A word before I begin: I’ll be completely honest. I feel a bit silly blogging about my life this evening when Paris is still reeling from a terrorist attack, and the number of states that will refuse Syrian refugees cotinues to grow. To be honest, I scan by the majority of these articles and statistics, because what is being done is so far the opposite of what I know to be true and loving. The opposite of Jesus’ example. However, I do know that a future exists where there will be no terrorism and no need for countries to decide whether or not to accept refugees.
For the past few days, my vision has been blurry when looking at things closely. I’m writing this blog right now, and the letters are blurry. I don’t know why. I think I noticed it on Saturday for the first time. It comes and goes, but I don’t know what caused it. Anthesthesia maybe?
Let me back up. Thursday morning I had a sentinel node biopsy (Doc removed three nodes) and my porto-cath implanted. That afternoon I took my Percocet and slept. Friday was a little better … except that the skin around my incisions (and especially under the adhesive bandages) was really red and quite itchy. By Sunday, a rash had spread down my left arm, across my chest, and on my neck. Evidently I am also allergic to the surgical soap they typically use during operations.
So, I’m on steroids, but I am still good to go tomorrow morning for my first chemotherapy appointment. Question to my small readership … should I take a picture each time, noting the countdown to the final chemo? Part of me wants to photograph each step so I can see for myself how I am affected. But the other part of me thinks that it could contribute to making cancer my whole life, rather than it being something I schedule my life around. Plus, aren’t we over-run with images like this on social media? Please provide your thoughts.
Since chemo is taxing on the liver, I am not allowed to drink alcohol for two days leading up to and after my chemo treatment. Oh the horror! No wine. No bourbon. This is stressful on the already stressed Ladybug (me). Therefore, I am turning to herbal teas for my relaxation. I have already gotten some great recommendations, but feel free to suggest more. I have eight months to go … I cannot receive enough suggestions.
As I got comfortable in my bed tonight, I had the Voice on tv. I wasn’t entirely watching it, but I tuned in as Madi Davis was getting ready to sing “Who Will Save Your Soul,” by Jewel. Please do take a moment to watch the video.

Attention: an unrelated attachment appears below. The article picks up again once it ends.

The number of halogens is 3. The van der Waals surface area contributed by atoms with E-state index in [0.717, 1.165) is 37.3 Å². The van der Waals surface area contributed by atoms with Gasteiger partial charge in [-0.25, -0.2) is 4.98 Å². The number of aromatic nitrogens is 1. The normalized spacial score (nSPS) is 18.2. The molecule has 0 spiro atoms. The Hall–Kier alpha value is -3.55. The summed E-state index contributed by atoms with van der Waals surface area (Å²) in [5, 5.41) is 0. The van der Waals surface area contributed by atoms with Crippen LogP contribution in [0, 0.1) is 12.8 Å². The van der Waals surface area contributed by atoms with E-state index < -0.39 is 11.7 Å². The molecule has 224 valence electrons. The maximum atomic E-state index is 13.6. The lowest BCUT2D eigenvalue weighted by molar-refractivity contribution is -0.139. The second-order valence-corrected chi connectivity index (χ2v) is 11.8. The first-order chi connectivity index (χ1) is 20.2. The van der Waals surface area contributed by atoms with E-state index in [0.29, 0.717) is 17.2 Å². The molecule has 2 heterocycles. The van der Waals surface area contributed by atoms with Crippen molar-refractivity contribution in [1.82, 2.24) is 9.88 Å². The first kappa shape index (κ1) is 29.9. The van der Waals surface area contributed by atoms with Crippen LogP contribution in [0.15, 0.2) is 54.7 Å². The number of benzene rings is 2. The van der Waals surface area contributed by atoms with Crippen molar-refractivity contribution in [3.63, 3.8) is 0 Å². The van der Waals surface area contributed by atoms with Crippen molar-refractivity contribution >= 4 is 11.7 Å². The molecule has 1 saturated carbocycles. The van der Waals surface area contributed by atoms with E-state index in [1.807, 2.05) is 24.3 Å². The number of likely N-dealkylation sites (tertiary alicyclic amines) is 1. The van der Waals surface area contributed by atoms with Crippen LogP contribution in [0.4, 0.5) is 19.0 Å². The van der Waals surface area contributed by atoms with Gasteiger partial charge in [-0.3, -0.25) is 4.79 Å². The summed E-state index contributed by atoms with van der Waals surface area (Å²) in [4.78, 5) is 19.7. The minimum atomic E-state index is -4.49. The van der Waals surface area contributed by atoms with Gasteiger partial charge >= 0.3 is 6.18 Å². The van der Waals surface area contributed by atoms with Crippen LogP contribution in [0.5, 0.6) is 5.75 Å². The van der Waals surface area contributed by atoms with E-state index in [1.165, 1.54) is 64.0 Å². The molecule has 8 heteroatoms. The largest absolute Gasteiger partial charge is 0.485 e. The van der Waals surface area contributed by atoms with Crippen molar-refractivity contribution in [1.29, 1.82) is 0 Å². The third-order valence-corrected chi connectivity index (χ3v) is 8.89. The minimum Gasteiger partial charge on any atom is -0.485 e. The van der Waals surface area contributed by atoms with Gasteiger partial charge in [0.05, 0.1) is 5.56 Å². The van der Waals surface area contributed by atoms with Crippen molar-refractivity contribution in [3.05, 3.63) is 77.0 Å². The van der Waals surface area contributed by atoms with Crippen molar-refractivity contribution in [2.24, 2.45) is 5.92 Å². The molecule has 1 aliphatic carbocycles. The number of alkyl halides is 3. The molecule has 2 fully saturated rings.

Good! You’re back. Did you like it? I did. Now get this: she is only 16 years old! Sixteen! At 16 did I know what I wanted to do with my life? Was I that sure of myself? How about you? Were your goals at 16 in line with what your goals are now?
My immediate thought was, “I am nothing like that 16-year-old child.” But, as I look back in detail, maybe I’m not so different …
Sixteen-year-old me wanted to be a Journalist. I wanted to write for a living … preferably as a travel writer. I dreamed of being sought after by large travel book publishers or sophisticated newspapers that would pay me to review the most exotic locales and resorts.
Thirty-eight year-old me still loves to write. I never got a phone call from Lonely Planet or The New York Times, but I write. And I write real life. And sometimes people even like what I write.
The Cure was my favorite band at 16. While I never fully embraced the gothic lifestyle (I wasn’t nearly macabre enough), Robert Smith sang to my soul. I loved him, and fantasized about somehow winning backstage tickets. But then I worried I was too happy for him, and I didn’t want to ruin the illusion.
Today, The Cure is still my favorite band. Don’t get me wrong, I enjoy lots of other music (especially since The Cure hasn’t released anything in years; and their later music didn’t touch me like the earlier stuff), but The Cure still gets me everytime. In fact, they’re going on tour in 2016, and if I can land tickets, I will go with a red-lipstick-stained mask and a Robert Smith wig.
I had my first boyfriend at 16. I think I’ve mentioned before that it was a typical teenage romance: poetry, parents who didn’t approve, mystery, and after a year-and-a-half romance, a broken heart.
This is one area that I am in no way like my 16-year-0ld self. My husband of 15 years is not particularly romantic, and he definitely doesn’t write poetry, but I wouldn’t choose anyone else to be my best friend and life partner. I am so glad I went with someone who made me feel loved and safe.
My junior and senior years were when I first took an interested in psychology, a hobby of mine down to this day. I still love fashion and edgy trends (love my Doc Martens), like I did at 16. And while I’ve learned to compensate for my introversion since 16, I still need some downtime to myself.
I don’t go to concerts nearly as often as I did as teenager and young adult; but I think part of that is due to living in a small town, where the nearest decent performing space is over an hour away; and the only decent arena is about five hours away. But I still love to write, and I love music, and I’m still a bit too happy for Robert Smith.
The changes I’ve made in the last 20-plus years are good. My faith is stronger than it was; I have a beautiful child; and I have a husband I love and trust infinitely. Plus, I am part owner of a shop, where I get to make people happy every day. And, I still get to write.